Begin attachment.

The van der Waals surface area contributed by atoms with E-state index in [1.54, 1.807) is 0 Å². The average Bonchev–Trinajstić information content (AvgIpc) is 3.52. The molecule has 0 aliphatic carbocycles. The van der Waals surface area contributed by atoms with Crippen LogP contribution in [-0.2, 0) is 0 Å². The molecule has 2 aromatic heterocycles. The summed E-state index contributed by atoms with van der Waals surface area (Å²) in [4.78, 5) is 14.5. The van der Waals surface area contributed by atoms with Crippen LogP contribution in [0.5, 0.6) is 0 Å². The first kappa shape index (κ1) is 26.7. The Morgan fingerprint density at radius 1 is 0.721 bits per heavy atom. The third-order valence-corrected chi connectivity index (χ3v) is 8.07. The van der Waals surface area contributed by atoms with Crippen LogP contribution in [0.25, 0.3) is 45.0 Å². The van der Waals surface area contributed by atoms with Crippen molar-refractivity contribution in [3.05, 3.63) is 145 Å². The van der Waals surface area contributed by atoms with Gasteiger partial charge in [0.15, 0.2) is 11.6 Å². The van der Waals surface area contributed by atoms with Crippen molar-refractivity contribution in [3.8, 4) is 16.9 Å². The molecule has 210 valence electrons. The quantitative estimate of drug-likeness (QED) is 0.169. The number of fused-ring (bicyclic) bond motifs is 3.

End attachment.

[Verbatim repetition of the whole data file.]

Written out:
The van der Waals surface area contributed by atoms with E-state index in [1.54, 1.807) is 0 Å². The average Bonchev–Trinajstić information content (AvgIpc) is 3.52. The molecule has 0 aliphatic carbocycles. The van der Waals surface area contributed by atoms with Crippen LogP contribution in [-0.2, 0) is 0 Å². The molecule has 2 aromatic heterocycles. The summed E-state index contributed by atoms with van der Waals surface area (Å²) in [4.78, 5) is 14.5. The van der Waals surface area contributed by atoms with Crippen LogP contribution in [0.5, 0.6) is 0 Å². The first kappa shape index (κ1) is 26.7. The Morgan fingerprint density at radius 1 is 0.721 bits per heavy atom. The third-order valence-corrected chi connectivity index (χ3v) is 8.07. The van der Waals surface area contributed by atoms with Crippen LogP contribution in [0.25, 0.3) is 45.0 Å². The van der Waals surface area contributed by atoms with Crippen molar-refractivity contribution in [3.05, 3.63) is 145 Å². The van der Waals surface area contributed by atoms with Gasteiger partial charge in [0.15, 0.2) is 11.6 Å². The van der Waals surface area contributed by atoms with Crippen molar-refractivity contribution in [3.8, 4) is 16.9 Å². The molecule has 210 valence electrons. The quantitative estimate of drug-likeness (QED) is 0.169. The number of fused-ring (bicyclic) bond motifs is 3.